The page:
Baby Boomers, Just Eclipsed by Millennials, Will Soon Be No. 3

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Baby boomers won’t be No. 2 for long.

The tidal wave of births following the end of World War II created the massive generation, which has dominated much of American politics and culture for decades. By the middle of 2015, the baby boom was finally eclipsed in size by the generation known as millennials—the people born in most of the 1980s and 1990s.

But within the next few years, the baby boomers are likely to also be overtaken by the generation of people born after the millennials in the early years of the 21st century. In a brief span, the baby boomers will fall from America’s largest generation to No. 3.

The Census Bureau’s latest population estimates show how millennials—especially those in their mid-20s—are poised to have a disproportionate effect on the country in the decades ahead. As of July 1, 2015, the most common age in the U.S. was 24, followed closely by 25 and 23, corresponding with births in the early 1990s.

The Census Bureau officially considers the baby boomers to be the generation of people born from 1946 to 1964, but othergenerations do not have official start and end dates. A widely followed classification is that of the Pew Research Center.Pew considers the Greatest Generation those born prior to 1928, who lived through World War II as young adults. The Silent Generation, those born from 1928 to 1945, were children during the Great Depression and war. Generation Xers were born from 1965 to 1980. Millennials emerged from 1981 to 1998, during the optimistic days of the 1980s and 1990s.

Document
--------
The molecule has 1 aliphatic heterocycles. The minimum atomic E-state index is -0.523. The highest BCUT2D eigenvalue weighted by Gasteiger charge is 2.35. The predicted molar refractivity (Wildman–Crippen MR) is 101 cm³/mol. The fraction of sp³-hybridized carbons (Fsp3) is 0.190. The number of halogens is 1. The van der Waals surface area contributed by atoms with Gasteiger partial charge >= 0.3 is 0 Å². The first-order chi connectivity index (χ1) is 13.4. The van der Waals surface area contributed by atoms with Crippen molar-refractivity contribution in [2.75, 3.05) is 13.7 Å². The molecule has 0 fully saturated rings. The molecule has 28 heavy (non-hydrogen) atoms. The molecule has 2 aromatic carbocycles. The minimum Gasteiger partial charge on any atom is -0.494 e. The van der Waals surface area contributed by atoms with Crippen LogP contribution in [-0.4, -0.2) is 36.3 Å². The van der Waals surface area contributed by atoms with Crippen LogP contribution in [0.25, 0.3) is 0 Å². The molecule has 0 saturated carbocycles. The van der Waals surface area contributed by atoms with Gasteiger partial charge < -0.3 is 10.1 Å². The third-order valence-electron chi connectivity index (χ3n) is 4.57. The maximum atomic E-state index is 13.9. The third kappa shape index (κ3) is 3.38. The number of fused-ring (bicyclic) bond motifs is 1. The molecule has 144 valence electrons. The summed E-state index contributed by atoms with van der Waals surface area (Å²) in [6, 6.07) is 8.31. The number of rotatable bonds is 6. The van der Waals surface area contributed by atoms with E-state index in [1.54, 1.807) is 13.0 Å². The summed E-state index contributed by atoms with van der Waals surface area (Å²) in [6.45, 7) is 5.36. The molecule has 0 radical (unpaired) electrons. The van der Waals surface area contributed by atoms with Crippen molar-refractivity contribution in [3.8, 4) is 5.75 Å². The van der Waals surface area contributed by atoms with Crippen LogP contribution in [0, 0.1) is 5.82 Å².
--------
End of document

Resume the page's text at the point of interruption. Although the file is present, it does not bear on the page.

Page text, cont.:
Pew has not officially designated a name for the postmillennial generation—though many analysts have already taken to calling today’s children and teenagers Generation Z—that came of age during the post-Sept. 11, housing-bubble-and-bust era. The investment bank Goldman Sachs has argued that this Generation Z “matters more than millennials” because it will ultimately be even larger.

Millennials and Generation Z surpassing the baby boomers has mostly been driven by births and by immigration, rather than by baby boomers dying. It will take years for these generations to reach their full influence. Earnings typically peak in people’s mid-to-late careers, meaning that boomers will continue to dominate consumer spending and hold more of the nation’s wealth. Voter turnout typically rises with age until voters are in their 70s, so boomers will remain for many more election cycles the dominant generation in U.S. politics.

Despite all the hype in the media in recent years about the rise of millennials, and to a lesser extent Generation Z, this new wave of young people is only just beginning to reshape the nation.